The biggest news for neuroscientists in President Obama’s State of the Union Address was the announcement of the Brain Activity Map (BAM) project (e.g. see here and here). The goal of this project as outlined in this Neuron paper is to develop the technological capability to measure the spiking activity of every single neuron in the brain simultaneously. I used to fantasize about such a project a decade ago but now I’m more ambivalent. Although the details of the project have not been announced, people involved are hoping for 300 million dollars per year for ten years. I do believe that a lot will be learned in pursuing such a project but it may also divert resources for neuroscience towards this one goal. Given that the project is mostly technological, it may also mostly bring in new engineers and physicists to neuroscience rather than fund current labs. It could be a huge boon for computational neuroscience because the amount of data that will be recorded will be enormous. It will take a lot of effort just to curate this data much less try to analyze and makes sense of it. Finally, on a cautionary note, it could be that much of the data will be superfluous. After all, we understand how gases behave (at least enough to design refrigerators and airplanes, etc.) without measuring the positions and velocities of every molecule in a room. I’m not sure we would have figured out the ideal gas law, the Carnot cycle, or the three laws of thermodynamics if we just relied on an “Air Activity Map Project” a century ago. There is probably a lot of compression going on in the brain. If we knew how this compression worked, we could then just measure the nonredundant information. That would certainly make the BAM project a whole lot easier.
This lecture by John Ralston Saul captures the essence of Canada better than anything else I’ve ever heard or read. Every Canadian should listen and non-Canadians could learn something too!
The current debate about the effect of raising the minimum wage on employment poses an interesting question about how efficient the labour market is. According to the classical view of economics (and the Freshwater school) raising the minimum wage should decrease the number of people working because it will induce employers to shed workers to minimize costs. However, multiple studies of the effects of minimum wages seem to show that small changes do not decrease employment and sometimes even increases it (e.g. see here). If people were completely rational, equally competent and the market were efficient then raising wages should decrease employment. If it turns out that this does not happen then one or more of these assumptions is false. My take is that they are all suspect.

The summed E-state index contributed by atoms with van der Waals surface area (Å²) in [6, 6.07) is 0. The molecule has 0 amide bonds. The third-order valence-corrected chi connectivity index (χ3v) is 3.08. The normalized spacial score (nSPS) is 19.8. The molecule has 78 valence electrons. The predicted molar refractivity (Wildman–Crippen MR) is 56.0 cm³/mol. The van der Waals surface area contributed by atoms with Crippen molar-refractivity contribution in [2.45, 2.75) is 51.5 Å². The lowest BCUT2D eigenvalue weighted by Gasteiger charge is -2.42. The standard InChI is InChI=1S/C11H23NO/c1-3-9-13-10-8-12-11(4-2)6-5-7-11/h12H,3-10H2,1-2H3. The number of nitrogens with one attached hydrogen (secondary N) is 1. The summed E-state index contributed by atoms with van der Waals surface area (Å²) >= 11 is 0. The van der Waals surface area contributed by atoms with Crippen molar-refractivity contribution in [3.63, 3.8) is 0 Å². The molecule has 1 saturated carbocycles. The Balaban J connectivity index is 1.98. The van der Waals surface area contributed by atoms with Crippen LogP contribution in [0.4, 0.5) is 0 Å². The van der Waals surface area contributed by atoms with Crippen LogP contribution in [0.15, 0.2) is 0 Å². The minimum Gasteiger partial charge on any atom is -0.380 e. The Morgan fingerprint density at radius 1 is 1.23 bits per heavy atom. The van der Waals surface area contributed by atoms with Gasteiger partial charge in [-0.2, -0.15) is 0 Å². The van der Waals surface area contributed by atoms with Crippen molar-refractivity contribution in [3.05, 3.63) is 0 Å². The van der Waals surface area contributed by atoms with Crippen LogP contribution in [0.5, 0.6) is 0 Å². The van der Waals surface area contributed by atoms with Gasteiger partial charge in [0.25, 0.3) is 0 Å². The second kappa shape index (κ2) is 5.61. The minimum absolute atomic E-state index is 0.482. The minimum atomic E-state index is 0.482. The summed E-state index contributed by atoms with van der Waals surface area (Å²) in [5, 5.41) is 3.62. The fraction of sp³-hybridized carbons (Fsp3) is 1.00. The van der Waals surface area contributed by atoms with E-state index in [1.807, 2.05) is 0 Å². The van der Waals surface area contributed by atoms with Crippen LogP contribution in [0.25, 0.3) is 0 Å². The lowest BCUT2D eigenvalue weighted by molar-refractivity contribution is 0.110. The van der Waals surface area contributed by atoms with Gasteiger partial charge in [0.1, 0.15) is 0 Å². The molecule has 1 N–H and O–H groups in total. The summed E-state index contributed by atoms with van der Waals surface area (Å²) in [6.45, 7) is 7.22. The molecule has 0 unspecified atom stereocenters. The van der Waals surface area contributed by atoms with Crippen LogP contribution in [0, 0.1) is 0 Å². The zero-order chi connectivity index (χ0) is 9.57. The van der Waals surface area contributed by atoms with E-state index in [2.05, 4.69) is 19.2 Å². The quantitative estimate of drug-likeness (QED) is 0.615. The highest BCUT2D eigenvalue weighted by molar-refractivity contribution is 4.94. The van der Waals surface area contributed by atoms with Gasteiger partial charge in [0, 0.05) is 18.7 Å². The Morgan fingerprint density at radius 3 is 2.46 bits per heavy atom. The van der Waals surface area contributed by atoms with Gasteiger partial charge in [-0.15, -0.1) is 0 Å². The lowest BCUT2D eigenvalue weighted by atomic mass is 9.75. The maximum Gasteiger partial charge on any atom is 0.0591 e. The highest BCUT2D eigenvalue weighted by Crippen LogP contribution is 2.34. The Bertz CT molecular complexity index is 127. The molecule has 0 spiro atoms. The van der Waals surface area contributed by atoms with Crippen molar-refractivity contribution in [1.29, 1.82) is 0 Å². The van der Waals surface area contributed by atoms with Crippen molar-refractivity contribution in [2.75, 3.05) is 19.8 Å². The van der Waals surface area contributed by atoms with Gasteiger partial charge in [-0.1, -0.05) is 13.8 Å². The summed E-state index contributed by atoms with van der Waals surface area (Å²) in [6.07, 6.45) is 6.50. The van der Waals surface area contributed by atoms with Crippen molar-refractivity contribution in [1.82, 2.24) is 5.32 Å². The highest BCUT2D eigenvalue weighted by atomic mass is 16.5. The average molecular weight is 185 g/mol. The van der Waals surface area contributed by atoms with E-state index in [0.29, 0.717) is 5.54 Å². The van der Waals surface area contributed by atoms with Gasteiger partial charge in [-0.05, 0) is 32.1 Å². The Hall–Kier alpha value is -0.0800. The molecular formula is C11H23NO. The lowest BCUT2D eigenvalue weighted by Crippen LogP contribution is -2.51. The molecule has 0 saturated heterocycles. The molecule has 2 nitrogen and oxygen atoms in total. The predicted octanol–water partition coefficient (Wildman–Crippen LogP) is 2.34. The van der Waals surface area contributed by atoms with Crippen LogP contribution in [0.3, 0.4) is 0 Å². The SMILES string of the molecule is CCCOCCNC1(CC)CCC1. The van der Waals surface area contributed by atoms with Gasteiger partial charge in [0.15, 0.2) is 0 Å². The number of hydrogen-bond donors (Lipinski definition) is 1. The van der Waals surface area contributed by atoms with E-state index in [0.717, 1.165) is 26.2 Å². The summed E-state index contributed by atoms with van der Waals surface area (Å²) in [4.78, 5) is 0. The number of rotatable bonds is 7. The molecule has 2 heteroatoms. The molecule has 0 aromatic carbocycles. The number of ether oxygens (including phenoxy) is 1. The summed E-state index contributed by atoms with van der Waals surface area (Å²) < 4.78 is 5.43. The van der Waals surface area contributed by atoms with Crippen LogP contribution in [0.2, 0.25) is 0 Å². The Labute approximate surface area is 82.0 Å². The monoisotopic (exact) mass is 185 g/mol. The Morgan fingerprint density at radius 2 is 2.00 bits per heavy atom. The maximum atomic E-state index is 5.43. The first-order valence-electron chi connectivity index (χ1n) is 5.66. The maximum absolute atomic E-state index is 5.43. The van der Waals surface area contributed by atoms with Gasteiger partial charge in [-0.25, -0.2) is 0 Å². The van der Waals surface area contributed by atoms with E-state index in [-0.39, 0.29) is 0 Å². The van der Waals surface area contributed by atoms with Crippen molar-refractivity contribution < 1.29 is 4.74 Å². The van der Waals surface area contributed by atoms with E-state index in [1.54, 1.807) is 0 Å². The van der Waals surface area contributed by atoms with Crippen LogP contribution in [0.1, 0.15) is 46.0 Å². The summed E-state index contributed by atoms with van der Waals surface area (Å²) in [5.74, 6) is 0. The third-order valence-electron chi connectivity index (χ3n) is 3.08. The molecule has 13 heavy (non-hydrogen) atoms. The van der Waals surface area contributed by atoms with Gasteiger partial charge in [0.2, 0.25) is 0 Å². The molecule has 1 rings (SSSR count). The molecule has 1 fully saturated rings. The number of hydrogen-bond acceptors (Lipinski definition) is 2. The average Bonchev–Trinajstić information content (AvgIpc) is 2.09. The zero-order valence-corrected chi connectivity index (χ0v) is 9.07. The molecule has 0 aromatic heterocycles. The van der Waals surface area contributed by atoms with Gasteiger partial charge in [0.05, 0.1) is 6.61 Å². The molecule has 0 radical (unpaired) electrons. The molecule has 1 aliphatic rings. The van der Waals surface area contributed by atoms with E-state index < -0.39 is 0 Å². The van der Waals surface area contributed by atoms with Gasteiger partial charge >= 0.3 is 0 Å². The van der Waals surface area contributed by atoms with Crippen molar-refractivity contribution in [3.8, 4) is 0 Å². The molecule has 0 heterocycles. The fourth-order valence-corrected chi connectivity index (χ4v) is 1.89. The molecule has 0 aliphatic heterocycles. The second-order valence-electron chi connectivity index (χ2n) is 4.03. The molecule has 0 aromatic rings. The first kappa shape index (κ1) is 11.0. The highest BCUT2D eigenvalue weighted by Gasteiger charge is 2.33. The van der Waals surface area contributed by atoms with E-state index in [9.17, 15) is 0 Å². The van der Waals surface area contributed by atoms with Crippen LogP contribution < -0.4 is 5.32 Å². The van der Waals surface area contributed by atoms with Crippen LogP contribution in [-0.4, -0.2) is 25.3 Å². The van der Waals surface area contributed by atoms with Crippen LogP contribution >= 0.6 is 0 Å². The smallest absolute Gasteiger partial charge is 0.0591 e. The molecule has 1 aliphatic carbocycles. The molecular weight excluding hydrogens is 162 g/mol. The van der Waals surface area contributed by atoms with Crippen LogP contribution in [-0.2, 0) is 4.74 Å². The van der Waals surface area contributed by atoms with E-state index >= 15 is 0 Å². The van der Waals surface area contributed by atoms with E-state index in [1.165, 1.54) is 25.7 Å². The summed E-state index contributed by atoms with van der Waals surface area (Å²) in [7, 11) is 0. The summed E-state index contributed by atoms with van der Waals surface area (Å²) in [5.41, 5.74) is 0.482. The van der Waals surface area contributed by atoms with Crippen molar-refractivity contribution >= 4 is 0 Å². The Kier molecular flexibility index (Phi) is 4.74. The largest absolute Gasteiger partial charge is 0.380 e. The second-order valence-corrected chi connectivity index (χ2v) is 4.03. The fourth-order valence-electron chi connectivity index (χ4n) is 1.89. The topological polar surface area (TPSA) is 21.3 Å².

According to basic economics theory, the wages employers offer is set by the marginal cost of adding an additional worker. This means that they will select a wage such that the productivity gains for the last worker they hire is balanced by the cost of that worker. However, this assumes that there is a readily available pool of workers willing to take that wage and that the productivity of a worker is independent of the wage offered. Neither of these assumptions may be true. The argument of the Freshwater school is that during times of high unemployment there should be lots of people willing to take jobs at any wage. However, there is likely to be a distribution for the lowest acceptable wage. In fact, Keynesian theory is predicated on the fact that wages and prices are ‘sticky’ so in an economic downturn, neither fall fast enough for the market to clear. A person is probably unwilling to take a lower paying job because it may affect her prospects of securing a higher paying one in the future when the economy rebounds. Hence, employers attempt to set a wage at some point on the lower tail of the acceptable wage distribution so that the cost of waiting to find someone willing to take that wage plus the cost of hiring is balanced by the expected increase in sales. Increasing the minimum wage could then actually increase employment by forcing employers to hire at a wage point where the wait time is much shorter. The savings from the shortened wait time and possibly lower turnover balances the cost of the higher wage.